Some say that we may be the only species in the universe with consciousness, and therewith the only ones able to appreciate the beauty of nature as well as to imbue it with meaning. I would say: so what? That we perceive our consciousness to be so special might be one of its many inherent flaws. There is nothing to suggest that our way of experiencing the world is any less valuable than that of other animals or plants or rocks for that matter. Furthermore, statistically speaking, in a universe with many billions of galaxies, it seems very unlikely that we are the only creatures capable of producing art, laws and language. Any way we look at it, given the vastness of the universe, it seems very likely that ending mankind will go largely unnoticed on a cosmic scale.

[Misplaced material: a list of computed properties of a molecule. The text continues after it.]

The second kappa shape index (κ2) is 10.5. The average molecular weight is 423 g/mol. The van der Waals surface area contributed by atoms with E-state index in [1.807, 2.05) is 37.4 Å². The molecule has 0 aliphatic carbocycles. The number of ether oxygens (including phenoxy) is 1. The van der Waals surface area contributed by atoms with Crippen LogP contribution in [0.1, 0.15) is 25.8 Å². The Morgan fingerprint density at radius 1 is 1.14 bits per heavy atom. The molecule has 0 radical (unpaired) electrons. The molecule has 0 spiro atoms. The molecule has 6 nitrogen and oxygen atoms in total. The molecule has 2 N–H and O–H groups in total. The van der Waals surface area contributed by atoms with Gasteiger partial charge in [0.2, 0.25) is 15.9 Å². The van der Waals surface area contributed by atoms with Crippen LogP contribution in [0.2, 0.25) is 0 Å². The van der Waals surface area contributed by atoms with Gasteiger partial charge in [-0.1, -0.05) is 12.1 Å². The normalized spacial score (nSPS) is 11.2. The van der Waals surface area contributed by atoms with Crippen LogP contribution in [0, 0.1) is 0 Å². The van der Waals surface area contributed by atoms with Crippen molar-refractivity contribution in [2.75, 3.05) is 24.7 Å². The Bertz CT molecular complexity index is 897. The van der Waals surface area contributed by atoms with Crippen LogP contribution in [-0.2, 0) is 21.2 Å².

That being said, we are here for better or worse and a pressing question is what to do with our time. I believe that we carry within us a love for ourselves and for others, and that this love is something which we should embrace as a generous present the machinations of the universe have provided for us. We also carry within us a love for nature, for animals, for mountains, for stars, for the beauty of a grain of salt and the rhythm of rain falling on leafs. If we accept this love, we see that pursuing survival for ourselves and our planet and the species which inhabit it, might be a pursuit which is in balance with our nature and not in conflict with what we know about the universe.

In any case, we need to accept that humanity as it lives now is guaranteed to be extinct. We have made changes too drastic too our environment and we are on the cusp of gaining too much power over our own genes to continue existing within the bounds of our current gene pool. Drastically changing our nature might still take some generations to accomplish but it seems quite inevitable. Interestingly thus it lies within our power to shape our own biological destiny.